Nigerian President Goodluck Jonathan declares a state of emergency during a live broadcast on state television on Tuesday.
Nigerian President Goodluck Jonathan declares a state of emergency during a live broadcast on state television on Tuesday. Utomi Ekpei/AFP/Getty
Nigerian President Goodluck Jonathan imposed states of emergency in three states Wednesday, promising to send more soldiers to the northeast to put down a growing threat from militants from the Islamist group Boko Haram group and an offshoot, Ansaru.
NPR's Ofeibea Quist-Arcton says Borno, Yobe and Adamawa states, which are close to the Chadian border on the east, are beset with violence. Militants are threatening to impose strict Islamic law in the region, and are establishing control with more sophisticated weaponry. Ofeibea says Nigeria has been accused of doing "too little, too late," and that Jonathan has acknowledged he's not fully in control.
According to Reuters, officials say militants control at least 10 government areas in the state of Borno, where fighters overran the town of Bama last week, freeing more than 100 prisoners and killing at least 55 people. A few days before that, dozens of people reportedly died in the town of Baga, on Lake Chad. Nigerian troops, aided by troops from Niger and Chad burst into the town looking for guerrillas.
Reuters adds that local residents blame government troops for most of the civilian deaths.
There also are reports of many more deaths at the hands of Nigerian government troops. Last week, The New York Times reported on the soaring number of bodies brought to the morgue in the city of Maiduguri, in Borno state. As many as 60 bodies may arrive in a single day.
The Times says that:
"The corpses were those of young men arrested in neighborhood sweeps by the military and taken to a barracks nearby. Accused, often on flimsy or no evidence, of being members or supporters of Boko Haram — the Islamist militant group waging a bloody insurgency against the Nigerian state — the detainees are beaten, starved, shot and even suffocated to death, say the officials, employees and witnesses."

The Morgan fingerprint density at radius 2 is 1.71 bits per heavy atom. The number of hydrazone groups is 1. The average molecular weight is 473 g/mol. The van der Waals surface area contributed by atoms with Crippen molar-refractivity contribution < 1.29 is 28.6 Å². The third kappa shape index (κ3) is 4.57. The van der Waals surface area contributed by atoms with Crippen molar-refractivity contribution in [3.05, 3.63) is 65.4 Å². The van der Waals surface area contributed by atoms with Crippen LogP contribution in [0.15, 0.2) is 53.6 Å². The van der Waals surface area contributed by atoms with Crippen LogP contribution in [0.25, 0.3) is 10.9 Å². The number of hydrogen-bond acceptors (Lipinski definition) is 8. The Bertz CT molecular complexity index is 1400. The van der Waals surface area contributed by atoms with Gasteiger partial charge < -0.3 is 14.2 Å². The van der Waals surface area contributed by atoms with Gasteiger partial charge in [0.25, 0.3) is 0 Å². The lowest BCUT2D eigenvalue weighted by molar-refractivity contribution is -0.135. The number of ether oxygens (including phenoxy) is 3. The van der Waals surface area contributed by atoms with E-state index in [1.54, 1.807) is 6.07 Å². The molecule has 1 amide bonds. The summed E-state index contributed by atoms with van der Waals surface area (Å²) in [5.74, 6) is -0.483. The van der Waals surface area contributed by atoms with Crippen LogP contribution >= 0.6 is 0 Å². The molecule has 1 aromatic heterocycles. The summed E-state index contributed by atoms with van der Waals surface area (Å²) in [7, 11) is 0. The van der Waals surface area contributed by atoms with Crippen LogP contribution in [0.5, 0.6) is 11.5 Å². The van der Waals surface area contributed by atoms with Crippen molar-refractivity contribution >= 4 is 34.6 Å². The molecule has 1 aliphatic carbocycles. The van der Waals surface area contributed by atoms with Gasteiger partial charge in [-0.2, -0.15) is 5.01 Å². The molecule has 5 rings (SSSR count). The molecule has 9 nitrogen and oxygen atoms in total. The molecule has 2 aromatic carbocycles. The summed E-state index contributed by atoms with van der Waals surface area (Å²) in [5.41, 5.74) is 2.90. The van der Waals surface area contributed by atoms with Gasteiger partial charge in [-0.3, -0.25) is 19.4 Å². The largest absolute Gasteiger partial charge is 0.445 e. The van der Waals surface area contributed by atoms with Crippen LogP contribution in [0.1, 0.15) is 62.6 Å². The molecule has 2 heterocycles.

Nigerian opposition groups have denounced the new states of emergency, instead insisting that the government continue trying to talk to Boko Haram leaders, with an eye toward a possible amnesty for militants.
John Campbell at the Council on Foreign Relations sees this connection:
"The declaration of a state of emergency may be linked to proposals of an amnesty for Boko Haram–the amnesty would play the carrot to the state of emergency's stick. Jonathan earlier established a committee to explore the modalities for a possible amnesty. Thus far, however, Islamist spokesmen have shown no interest. Over the weekend an alleged Boko Haram spokesman said that there would be no talks unless or until the government released the Boko Haram women and children it is holding. Islamists are themselves now kidnapping women and children, apparently holding them as hostages for the release of their own."
According to The Associated Press, human rights groups accuse the Nigerian government of arresting the wives and children of criminal suspects.